52 Weeks of Fantastic Bindings, Week 33: a 19th century gem designed by John Leighton

Another 19th century beauty makes it to the bindings list this week: the 1863 photo-illustrated edition of Sir Walter Scott’s The lady of the lake.

The front cover of the 1863 edition of Sir Walter Scott's "The lady of the lake".

This book is wonderfully bound in blind stamped green fabric with a raised and gold-stamped full cover design. The design incorporates four lines from the poem and many naturalistic elements characteristic of the poem and of the time that it was printed. The spine is heavily decorated in gold as well, and all edges have been gilt. The centrepiece on both covers, featuring the lady of the lake, Ellen, is signed “JL”.

Detail of the spine of the 1863 "The lady of the lake".

This item makes it to the list not only because of its gorgeous cover, but also the person responsible for its design.  The centrepiece signature “JL” is for John Leighton, one of the most productive bookbinding designers of the 19th century. Leighton worked in the last half of the 19th century, from London, primarily as a designer, but also published as an author and illustrator. He is known for his intricate and detailed work on over 400 volumes during his career. This book was bound by Westleys & Co., a London bindery.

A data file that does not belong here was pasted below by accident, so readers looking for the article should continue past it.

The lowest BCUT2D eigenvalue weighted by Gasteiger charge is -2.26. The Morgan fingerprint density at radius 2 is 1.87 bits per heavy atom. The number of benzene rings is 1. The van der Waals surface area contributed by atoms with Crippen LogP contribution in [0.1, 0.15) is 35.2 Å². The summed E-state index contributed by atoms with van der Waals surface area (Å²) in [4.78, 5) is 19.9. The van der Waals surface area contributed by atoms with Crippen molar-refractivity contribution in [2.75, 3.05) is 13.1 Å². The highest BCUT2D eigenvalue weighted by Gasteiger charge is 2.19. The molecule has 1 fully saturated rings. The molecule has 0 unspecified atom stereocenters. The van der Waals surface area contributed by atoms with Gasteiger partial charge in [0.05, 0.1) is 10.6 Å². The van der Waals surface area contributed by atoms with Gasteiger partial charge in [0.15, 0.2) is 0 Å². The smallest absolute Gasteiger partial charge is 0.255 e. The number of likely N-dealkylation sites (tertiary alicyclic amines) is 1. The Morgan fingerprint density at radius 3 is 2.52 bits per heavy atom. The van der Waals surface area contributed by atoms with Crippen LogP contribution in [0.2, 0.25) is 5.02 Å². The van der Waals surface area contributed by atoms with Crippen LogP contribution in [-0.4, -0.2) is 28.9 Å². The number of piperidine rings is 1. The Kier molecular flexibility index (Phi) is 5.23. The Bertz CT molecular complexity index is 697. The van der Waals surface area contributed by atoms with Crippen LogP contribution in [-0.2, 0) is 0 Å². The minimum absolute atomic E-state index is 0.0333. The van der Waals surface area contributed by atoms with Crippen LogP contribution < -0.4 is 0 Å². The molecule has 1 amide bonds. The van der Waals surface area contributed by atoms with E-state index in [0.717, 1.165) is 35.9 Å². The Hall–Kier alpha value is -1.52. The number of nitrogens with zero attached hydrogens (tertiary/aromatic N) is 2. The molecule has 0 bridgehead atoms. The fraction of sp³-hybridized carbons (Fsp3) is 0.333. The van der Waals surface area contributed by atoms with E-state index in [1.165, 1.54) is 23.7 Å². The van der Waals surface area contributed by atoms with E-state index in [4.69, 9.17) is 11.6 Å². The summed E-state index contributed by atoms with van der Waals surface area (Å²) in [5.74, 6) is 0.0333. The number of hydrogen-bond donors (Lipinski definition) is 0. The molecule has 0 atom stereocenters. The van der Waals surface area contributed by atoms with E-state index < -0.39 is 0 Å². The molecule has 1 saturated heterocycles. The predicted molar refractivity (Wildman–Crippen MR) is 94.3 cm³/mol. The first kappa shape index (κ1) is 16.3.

Binder's tag of Westleys & Co., London, found on the back paste-down.

Not only is the book beautiful to behold from the outside, but the work is also illustrated throughout with 14 albumen prints by George Washington Wilson and Thomas Ogle, making this a fairly early example of a book illustrated by this photographic process.

Title page of "The lady of the lake," featuring an albumen print of Sir Walter Scott's tomb at Dryburgh by George Washington Wilson.

DG

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